We live in a global village. With the internet and satellite TV so readily available, adults and children alike now have the opportunity to discover new cultures, languages, foods, customs and ideas. Keeping this in mind, many educators are searching for children’s literature that reflects and celebrates ethnic diversity to share with young readers.
Debbie Bell is the executive director of HIPPY Canada (Home Instruction for Parents of Pre-School Youngsters). HIPPY staff and volunteers work with parents across Canada with an aim to ready pre-school children for success in kindergarten. When selecting children’s books for participating HIPPY families, Bell and her team ask many questions, including: “Can [a variety of] children see themselves in this book? Can they relate to the activities taking place in the story?” With many immigrant families participating in the programs, diversity and identity is key.
Bell was initially surprised at the shortage of Canadian children’s books that meet HIPPY criteria. Ideally, stories featuring Aboriginal and other non-white children as protagonists and plots to which a variety of children can relate are selected by HIPPY staff. However, Bell had a difficult time finding one publisher who could match their needs. “We, collectively, have to take seriously the notion that this isn't good enough...” says Bell regarding the scarcity of diversity in children’s books.
Allan Stratton is the Canadian author of Chanda’s Wars and Chanda’s Secrets. These works of fiction feature the struggles and triumphs of an African teen whose parents have died of AIDS. Stratton speaks with many young readers and he understands the huge impact that connecting with literary characters has on growing minds. “When I do readings in schools, I am deeply moved by the reaction of students of African background, who have often come from countries dealing with upheaval,” he says. “While it's important for majority students to be exposed to worlds beyond their experience, it's equally important for minority communities to see themselves reflected in literature.”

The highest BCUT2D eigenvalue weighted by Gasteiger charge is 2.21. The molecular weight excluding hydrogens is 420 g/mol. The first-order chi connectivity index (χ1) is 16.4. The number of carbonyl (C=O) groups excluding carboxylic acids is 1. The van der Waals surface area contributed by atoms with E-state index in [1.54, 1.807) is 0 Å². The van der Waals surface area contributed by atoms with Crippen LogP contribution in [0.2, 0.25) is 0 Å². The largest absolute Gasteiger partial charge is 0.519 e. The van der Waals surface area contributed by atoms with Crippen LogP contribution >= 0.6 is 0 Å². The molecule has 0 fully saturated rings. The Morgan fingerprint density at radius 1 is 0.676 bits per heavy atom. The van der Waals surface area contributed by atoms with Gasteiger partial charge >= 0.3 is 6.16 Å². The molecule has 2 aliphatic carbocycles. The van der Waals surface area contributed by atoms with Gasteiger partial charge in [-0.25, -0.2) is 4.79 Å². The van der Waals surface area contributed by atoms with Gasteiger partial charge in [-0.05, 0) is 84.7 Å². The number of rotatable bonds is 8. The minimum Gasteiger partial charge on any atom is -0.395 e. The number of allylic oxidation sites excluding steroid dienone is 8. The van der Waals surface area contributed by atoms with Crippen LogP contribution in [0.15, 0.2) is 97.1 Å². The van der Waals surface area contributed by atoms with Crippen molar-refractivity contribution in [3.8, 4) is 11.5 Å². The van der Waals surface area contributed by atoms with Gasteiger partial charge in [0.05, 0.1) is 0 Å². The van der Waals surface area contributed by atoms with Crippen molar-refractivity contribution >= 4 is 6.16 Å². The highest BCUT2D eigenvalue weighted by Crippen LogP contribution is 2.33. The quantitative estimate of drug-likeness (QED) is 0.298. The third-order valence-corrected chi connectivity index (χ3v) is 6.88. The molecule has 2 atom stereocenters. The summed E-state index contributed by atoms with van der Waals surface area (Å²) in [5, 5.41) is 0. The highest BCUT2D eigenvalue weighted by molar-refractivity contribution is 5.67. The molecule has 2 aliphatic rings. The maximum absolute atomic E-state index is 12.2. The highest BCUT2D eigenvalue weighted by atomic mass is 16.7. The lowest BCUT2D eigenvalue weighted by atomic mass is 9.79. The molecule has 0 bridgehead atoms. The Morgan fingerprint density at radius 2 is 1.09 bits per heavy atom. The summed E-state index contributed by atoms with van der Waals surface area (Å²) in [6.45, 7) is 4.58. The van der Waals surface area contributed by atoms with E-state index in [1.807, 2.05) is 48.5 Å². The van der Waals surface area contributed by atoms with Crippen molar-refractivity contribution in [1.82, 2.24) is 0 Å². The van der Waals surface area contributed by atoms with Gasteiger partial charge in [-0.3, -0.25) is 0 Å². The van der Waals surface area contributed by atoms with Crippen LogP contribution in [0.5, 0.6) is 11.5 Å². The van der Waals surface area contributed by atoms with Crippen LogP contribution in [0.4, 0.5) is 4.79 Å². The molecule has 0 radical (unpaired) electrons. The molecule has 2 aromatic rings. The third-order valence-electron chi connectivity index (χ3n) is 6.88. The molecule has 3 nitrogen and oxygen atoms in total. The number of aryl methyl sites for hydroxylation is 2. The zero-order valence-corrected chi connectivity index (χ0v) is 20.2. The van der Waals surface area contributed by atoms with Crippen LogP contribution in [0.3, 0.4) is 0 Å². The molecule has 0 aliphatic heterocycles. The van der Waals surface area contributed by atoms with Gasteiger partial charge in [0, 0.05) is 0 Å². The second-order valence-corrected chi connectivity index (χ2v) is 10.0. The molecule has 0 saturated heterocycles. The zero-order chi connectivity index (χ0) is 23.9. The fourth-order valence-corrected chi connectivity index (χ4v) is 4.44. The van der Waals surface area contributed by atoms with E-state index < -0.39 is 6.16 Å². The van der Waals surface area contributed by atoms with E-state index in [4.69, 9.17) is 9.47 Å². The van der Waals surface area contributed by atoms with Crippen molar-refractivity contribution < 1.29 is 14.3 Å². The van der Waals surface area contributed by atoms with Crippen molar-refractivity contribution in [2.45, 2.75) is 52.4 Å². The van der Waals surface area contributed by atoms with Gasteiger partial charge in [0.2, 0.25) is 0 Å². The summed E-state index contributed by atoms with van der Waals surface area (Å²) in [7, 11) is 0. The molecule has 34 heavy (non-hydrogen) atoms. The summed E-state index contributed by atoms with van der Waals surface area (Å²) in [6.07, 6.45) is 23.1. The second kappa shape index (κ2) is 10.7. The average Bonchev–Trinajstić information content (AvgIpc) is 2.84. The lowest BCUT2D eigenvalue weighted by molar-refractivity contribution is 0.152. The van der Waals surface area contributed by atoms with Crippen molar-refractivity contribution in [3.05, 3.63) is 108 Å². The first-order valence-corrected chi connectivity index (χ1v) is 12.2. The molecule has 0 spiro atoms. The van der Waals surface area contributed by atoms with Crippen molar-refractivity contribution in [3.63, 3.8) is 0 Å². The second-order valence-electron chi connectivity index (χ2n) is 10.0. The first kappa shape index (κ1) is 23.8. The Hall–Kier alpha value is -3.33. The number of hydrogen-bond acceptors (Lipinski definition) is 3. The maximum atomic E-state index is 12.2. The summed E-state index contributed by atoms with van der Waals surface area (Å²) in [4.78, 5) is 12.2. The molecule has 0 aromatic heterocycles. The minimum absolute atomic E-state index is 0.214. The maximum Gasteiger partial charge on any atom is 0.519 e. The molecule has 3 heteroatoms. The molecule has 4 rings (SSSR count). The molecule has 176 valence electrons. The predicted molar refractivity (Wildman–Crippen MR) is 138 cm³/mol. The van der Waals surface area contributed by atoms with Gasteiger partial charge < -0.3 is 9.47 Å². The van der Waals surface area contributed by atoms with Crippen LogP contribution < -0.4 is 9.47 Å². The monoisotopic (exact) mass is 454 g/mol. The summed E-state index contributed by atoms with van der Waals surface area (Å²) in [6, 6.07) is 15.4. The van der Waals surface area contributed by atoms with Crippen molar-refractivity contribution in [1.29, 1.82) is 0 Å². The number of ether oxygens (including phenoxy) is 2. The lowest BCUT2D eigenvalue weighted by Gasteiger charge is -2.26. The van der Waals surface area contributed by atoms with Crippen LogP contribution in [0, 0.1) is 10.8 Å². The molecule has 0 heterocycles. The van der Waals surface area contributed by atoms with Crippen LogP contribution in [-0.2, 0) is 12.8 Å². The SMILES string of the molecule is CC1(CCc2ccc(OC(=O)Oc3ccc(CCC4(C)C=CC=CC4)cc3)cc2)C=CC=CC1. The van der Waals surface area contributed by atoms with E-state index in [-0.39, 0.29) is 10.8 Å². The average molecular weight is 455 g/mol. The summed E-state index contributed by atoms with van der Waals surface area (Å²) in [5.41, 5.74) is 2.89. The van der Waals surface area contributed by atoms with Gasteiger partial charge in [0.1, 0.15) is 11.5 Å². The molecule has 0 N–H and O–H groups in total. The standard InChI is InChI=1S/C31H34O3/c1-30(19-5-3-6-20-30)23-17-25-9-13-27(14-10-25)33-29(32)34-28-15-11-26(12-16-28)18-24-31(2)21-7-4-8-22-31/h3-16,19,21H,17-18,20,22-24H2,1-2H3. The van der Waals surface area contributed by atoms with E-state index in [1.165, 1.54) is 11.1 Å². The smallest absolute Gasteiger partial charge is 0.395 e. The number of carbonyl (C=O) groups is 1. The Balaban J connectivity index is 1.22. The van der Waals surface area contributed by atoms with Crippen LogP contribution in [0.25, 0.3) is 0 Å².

What can we do to encourage more diversity in children’s literature? “First of all, there has to be collective demand to produce [books with ethnically-diverse central characters],” says Debbie Bell. “Second, they should become integral from pre-school all the way up so kids have exposure to literature that is inclusive and portrays diversity in a positive way,” she adds. Author Allan Stratton offers his opinion on how teachers and librarians can assist: “[Educators can] help kids to discover the human links between themselves and those whose lives, at first glance, may appear unfamiliar.”
Stories showcasing ethnic diversity will be more readily available to Ontario kids via TVOKids and TVOKids.com. “We worked with HIPPY and with our own Gisele’s Big Backyard Book Council to select the books for the upcoming season of Gisele’s Big Backyard Book Club,” says Stacie Goldin, TVO educator and researcher. New book club selections include: 'Our Corner Grocery Store' by Joanne Schwartz, 'Mattland' by Hazel Hutchins and Gail Herbert, 'Chicken, Pig, Cow' by Ruth Ohi. To discover more about these (and other) selections visit Gisele’s Big Backyard Book Club.
Collectively, we need push literary boundaries. By promoting ethnic diversity in children’s literature, Ontario’s culturally-rich population will be reflected and we can expose both our children and ourselves to new worlds.